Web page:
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Moon and Regulus
The life of a close binary system is a matter of give and take. Gas can be siphoned from one star to the other — an act that can radically change both stars.
An example is Regulus, which is the brightest star of Leo, the lion. It stands to the lower left of the Moon at nightfall.
Regulus consists of two pairs of stars. The members of one pair are small and faint. But the other pair is much more intriguing. It consists of the bright star that we see as Regulus, plus the dead core of a star that was once much brighter than Regulus itself.
Originally, this star was the more massive member of the duo, so it aged much faster. As it neared the end of its life, its outer layers of gas puffed up to giant proportions. In fact, they got so puffy that the star couldn’t hold on to them. The gravity of the other star pulled some of the gas off its surface.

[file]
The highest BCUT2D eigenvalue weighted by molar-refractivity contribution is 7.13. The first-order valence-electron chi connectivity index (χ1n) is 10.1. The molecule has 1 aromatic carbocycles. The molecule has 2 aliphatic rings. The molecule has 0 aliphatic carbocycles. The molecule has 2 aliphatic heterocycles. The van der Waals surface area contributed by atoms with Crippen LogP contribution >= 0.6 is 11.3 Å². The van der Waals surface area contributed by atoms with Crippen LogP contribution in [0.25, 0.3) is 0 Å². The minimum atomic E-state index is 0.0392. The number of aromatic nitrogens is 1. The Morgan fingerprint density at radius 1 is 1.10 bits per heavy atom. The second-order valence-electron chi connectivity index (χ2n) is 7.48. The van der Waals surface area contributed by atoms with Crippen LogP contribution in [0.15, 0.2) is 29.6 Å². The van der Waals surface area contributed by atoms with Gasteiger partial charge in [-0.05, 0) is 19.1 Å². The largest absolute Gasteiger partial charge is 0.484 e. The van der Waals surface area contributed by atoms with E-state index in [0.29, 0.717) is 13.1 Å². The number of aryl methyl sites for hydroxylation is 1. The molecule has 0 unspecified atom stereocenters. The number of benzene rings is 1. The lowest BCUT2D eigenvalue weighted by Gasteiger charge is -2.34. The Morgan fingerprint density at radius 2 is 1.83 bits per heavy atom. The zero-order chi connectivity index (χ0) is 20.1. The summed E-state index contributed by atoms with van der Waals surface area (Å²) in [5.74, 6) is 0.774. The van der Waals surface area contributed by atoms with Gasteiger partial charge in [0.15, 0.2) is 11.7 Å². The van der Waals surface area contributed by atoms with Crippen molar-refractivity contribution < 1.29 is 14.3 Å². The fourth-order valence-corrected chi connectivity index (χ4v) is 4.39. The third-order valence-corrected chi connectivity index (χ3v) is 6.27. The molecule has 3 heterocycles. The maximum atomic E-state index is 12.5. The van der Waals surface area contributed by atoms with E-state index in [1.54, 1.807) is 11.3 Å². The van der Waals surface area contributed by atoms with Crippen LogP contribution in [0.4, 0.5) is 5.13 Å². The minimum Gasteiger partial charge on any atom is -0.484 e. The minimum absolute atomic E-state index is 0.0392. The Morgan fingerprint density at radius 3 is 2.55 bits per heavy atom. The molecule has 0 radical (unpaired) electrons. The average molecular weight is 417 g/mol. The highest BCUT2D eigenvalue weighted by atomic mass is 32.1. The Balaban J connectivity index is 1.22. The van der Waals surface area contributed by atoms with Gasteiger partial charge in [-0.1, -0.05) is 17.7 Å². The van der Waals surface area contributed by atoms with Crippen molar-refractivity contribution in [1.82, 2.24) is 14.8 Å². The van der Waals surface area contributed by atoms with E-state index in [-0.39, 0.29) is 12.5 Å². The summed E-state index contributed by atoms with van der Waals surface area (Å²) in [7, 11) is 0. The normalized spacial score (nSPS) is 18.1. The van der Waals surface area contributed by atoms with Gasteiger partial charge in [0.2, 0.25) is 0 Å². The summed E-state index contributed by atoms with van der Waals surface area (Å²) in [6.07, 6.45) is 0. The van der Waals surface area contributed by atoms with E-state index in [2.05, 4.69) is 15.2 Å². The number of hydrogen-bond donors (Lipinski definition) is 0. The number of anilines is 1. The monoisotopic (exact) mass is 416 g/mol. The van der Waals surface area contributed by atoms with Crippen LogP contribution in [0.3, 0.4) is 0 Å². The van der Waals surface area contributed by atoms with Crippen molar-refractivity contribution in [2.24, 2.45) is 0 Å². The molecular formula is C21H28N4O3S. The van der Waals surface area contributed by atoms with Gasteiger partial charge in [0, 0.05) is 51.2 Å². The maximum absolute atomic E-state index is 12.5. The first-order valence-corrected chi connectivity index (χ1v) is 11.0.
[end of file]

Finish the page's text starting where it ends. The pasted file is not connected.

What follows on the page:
As the gas fell onto the less-massive star, it transferred momentum from one star to the other. That made the star that was taking the gas spin much faster. So today, Regulus spins so fast that it bulges outward at its equator.
The process of funneling gas from one star to the other also changed the fate of the now-dead star. It lost so much gas that its corpse — a white dwarf — is much smaller than it otherwise would have been. So while one star in this famous system became bigger and brighter, the other dwindled away to almost nothing.
We’ll talk about another star in Leo tomorrow.
Script by Damond Benningfield, Copyright 2015